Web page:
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Juneteenth officially a federal holiday, local shares the importance

Juneteenth is a celebration of the day that slaves in Galveston, Texas were finally told of their emancipation.
Juneteenth is a celebration of the day that slaves in Galveston, Texas were finally told of...
Juneteenth is a celebration of the day that slaves in Galveston, Texas were finally told of their emancipation.(Source: (CBS))
Updated: Jun. 17, 2021 at 7:29 PM MDT
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RAPID CITY, S.D. (KEVN) - Just hours ago, President Joe Biden signed a bill officially creating June 19th a federal holiday, known as Juneteenth Nation Independence Day.

The holiday commemorates the ending of slavery in the United States.

Juneteenth is a celebration of the day that slaves in Galveston, Texas were finally told of their emancipation.

The day came more than two years after President Abraham Lincoln issued the Emancipation Proclamation on January 1, 1863.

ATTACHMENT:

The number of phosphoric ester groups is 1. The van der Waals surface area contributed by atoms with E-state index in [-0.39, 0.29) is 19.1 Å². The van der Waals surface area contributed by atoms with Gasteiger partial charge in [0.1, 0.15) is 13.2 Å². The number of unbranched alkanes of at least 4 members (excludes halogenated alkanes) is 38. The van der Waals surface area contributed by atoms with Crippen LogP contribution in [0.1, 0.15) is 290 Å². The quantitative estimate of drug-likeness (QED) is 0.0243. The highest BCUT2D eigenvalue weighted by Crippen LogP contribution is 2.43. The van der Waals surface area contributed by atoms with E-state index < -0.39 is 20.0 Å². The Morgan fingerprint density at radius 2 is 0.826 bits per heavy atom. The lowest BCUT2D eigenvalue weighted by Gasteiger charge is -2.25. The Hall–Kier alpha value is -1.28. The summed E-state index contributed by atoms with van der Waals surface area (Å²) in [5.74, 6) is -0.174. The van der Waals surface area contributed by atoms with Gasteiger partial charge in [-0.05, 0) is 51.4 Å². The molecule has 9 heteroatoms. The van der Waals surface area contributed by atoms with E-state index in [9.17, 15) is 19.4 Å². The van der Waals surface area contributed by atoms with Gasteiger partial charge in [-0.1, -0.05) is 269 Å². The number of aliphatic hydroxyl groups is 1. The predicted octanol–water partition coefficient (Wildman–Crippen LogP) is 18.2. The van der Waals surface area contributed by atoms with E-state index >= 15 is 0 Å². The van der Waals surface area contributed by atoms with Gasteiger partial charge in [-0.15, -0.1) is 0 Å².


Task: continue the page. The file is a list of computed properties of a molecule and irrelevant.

Although President Lincoln declared all former slaves free, there were still people enslaved for a time after.

“It’s important to recognize that day and celebrate to commemorate those who had been enslaved for over 300 years, their descendants,” said Joyce Jefferson, owner of Joyce Jefferson Interpretations. “I imagine from one place to another, emancipation day carried different dates, different meanings, but always freedom.”

Commemorations across the country are taking place, from a Wisconsin celebration crowning a Juneteenth king and queen, to a 700-pound bronze statue of George Floyd, to flag raisings and parades. Jefferson says it’s important to celebrate and learn.

“Whatever you feel is right,” said Jefferson on celebrating. “In the Hills in the 1800s, they had a parade with the 25th Infantry. They had dances and contests and the emancipation proclamation was read.”

In the Black Hills, an emancipation day was often celebrated in early August, according to Jefferson. She says an official holiday can be healing.

“Except for Martin Luther King Day, and that celebrates a person, Juneteenth celebrates a people,” continued Jefferson. ”I think it’s being officially recognized now as a unifying effort so that the discord that we have experienced over the course of time can be, not obliterated, but can be recognized for what it was and draw us all together as a community and as a nation.”

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